Had I known a few years back what I know now, I would have gone the CPM route. I still may! Nursing school has been SO stressful that I admit I - someone who had been "in" to natural health and wellness and wholistic ways for a very long time - have resorted to using some of the medicines I abhor for headache and depression. I realize that is a personal issue you may not face, but I do know I'm not alone in it; i've seen many of my classmates suffering alongside me. I hoped nursing school would be a wonderous time in my life. I imagined nurses, nursing instructors, and my fellow students would be, as a whole, a group of very caring, compassionate people with whom I might form a lifetime bond and create fun memories with while in school. My experience has been quite the opposite. The problem isn't the people really, it's the system. There simply isn't time to enjoy anything. We become robots, showing up day after day, studing night after night, taking test after test, doing as we're told by one superior after another (who often tell us to do opposing things), becoming sick ourselves from the stress, lack of time to contemplate and take care of ourselves, and from what I can only describe as "lack of "heart"".
I said I wouldn't tell you what to do. I changed my mind. DO WHAT YOU LOVE. GO WHERE YOUR HEART TELLS YOU, not what society or financial plans deams the "smart choice". Society and finances are fickle! I'm betting that your heart is not.
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Old 05-03-2010, 01:20 AM - Thread Starter
 
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BetterSafe, you have brought up some important points. I've been mulling over them for a few days. Thank you for your perspective.

Maybe I have to just sit tight and keep at what I'm doing. I've done birth doula work for about 1.5 yrs PT (7 births), alongside working FT, so we know what it's like to live life on-call. We had great childcare support from my mother for the last 4 yrs, but she's not able to help the same way anymore after the summer. We will not be able to rely on her. I'm off on mat leave for a year and when I go back to work in July 2011, we will have to have a nanny or local babysitter.

The next couple of years are going to be very challenging. I love my little family and have much to be grateful for. I don't regret having my children, or conceiving this third child. I can just see that it's going to be hectic, busy and challenging with our finances being what they are and more limited supports.

I guess I"m just being impatient. I wish I could be a midwife NOW! But I have to keep at it. I am afraid that I will get so busy with my FT job, being a mother of three little ones, carrying on our responsibilities at home, etc. that I don't see how I can have energy to keep doing doula work or something like that. Reality check: it'll be different over time, as the kids are older. I am afraid I will get so out of touch and kind of "on the hamster wheel", plugging along with my responsibilities, that I will lose the momentum and confidence to go for midwifery later on. I am afraid I will be too tired to pursue my passion when I have more time and money, when the kids are older.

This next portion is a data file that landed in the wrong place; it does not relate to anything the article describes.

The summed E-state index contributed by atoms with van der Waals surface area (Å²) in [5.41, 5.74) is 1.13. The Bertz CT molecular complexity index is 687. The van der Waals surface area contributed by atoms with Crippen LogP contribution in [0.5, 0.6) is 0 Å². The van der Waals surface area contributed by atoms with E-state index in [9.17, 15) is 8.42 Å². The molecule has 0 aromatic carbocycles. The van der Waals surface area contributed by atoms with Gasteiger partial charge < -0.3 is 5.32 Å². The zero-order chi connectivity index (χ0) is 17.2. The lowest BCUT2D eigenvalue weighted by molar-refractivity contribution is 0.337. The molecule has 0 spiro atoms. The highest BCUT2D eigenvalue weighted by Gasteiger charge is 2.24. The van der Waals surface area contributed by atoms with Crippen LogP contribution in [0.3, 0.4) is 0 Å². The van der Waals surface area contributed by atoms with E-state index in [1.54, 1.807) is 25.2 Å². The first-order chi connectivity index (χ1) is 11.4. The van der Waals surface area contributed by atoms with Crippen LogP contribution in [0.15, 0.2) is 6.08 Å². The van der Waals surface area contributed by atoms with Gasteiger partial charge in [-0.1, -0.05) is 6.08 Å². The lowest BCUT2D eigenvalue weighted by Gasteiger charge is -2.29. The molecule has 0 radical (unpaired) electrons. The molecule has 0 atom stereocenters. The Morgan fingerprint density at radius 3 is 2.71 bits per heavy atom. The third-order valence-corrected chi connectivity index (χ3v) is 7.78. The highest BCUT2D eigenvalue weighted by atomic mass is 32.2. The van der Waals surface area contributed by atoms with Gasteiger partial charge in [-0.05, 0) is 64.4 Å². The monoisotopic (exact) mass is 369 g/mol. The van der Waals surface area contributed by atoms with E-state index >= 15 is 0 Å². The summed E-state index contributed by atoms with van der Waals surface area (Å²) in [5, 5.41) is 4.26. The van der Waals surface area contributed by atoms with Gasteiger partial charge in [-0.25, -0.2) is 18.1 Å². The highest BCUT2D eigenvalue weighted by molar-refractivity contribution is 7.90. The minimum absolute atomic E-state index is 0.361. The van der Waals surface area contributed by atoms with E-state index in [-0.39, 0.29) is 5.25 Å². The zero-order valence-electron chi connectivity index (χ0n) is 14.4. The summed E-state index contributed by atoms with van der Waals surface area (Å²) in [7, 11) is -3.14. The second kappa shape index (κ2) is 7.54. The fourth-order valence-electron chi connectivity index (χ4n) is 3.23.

There are things I am interested in -- for example, volunteering at the teen centre downtown. But I live sooo far away from there and again, it's time, money and energy. I think I need to really sniff out closer opportunities to stay connected. Been thinking about getting certified to teach CBE classes.

Anyway, lots of good points about what nursing really focuses on. Food for thought.

Keep it coming, anyone who feels like sharing their experience and opinion. I just want to hear many perspectives so I can let them simmer in the back of my mind. TIA

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Old 05-03-2010, 01:50 AM
 
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I'm just beginning my journey to become a midwife and I can't imagine having started this when my children were younger. They are currently 9,7, and 5. My youngest will be starting school when I start the midwifery program in the fall. I'm currently finishing up the science prerequisites at community college and it's TOUGH. I didn't know that taking 2 classes, both with labs, added up to about 15 hours of classroom time and about 20 hours of homework per week. I know I couldn't be a nurse though as I view midwifery as supporting women and the natural process of birth. It's not an illness!

I think you can wait a few years to get started. I will be 40 when I'm finally a licensed midwife able to practice on my own. Historically in Germany, midwives were women who were past their childbearing years. It's a career that will only benefit from your womanly wisdom and doesn't need to be done NOW NOW NOW.
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Old 05-03-2010, 12:16 PM
 
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Bettersafe has excellent points! And Surfacing, you don't have to worry about becoming a midwife now. or a nurse, or anything, if you don't want to. Think of your life as a series of stages. Stage 1 might be Early marriage before children. Adjusting to your husband's schedule and he to yours. Then Stage 2, children. This might last for 10-20 years or more, but remember, the average lifespan is 70+ years!, and time with your children, especially raising them properly, cannot be repeated.Stage 3 might be called "empty nest"/young adulthood" and by this time, your youngest children might be older teens who don't need quite so much supervision(but still need to know mom is there, and you need to know where THEY are! ) and after that, the sky is the limit(and your husbands/family situation.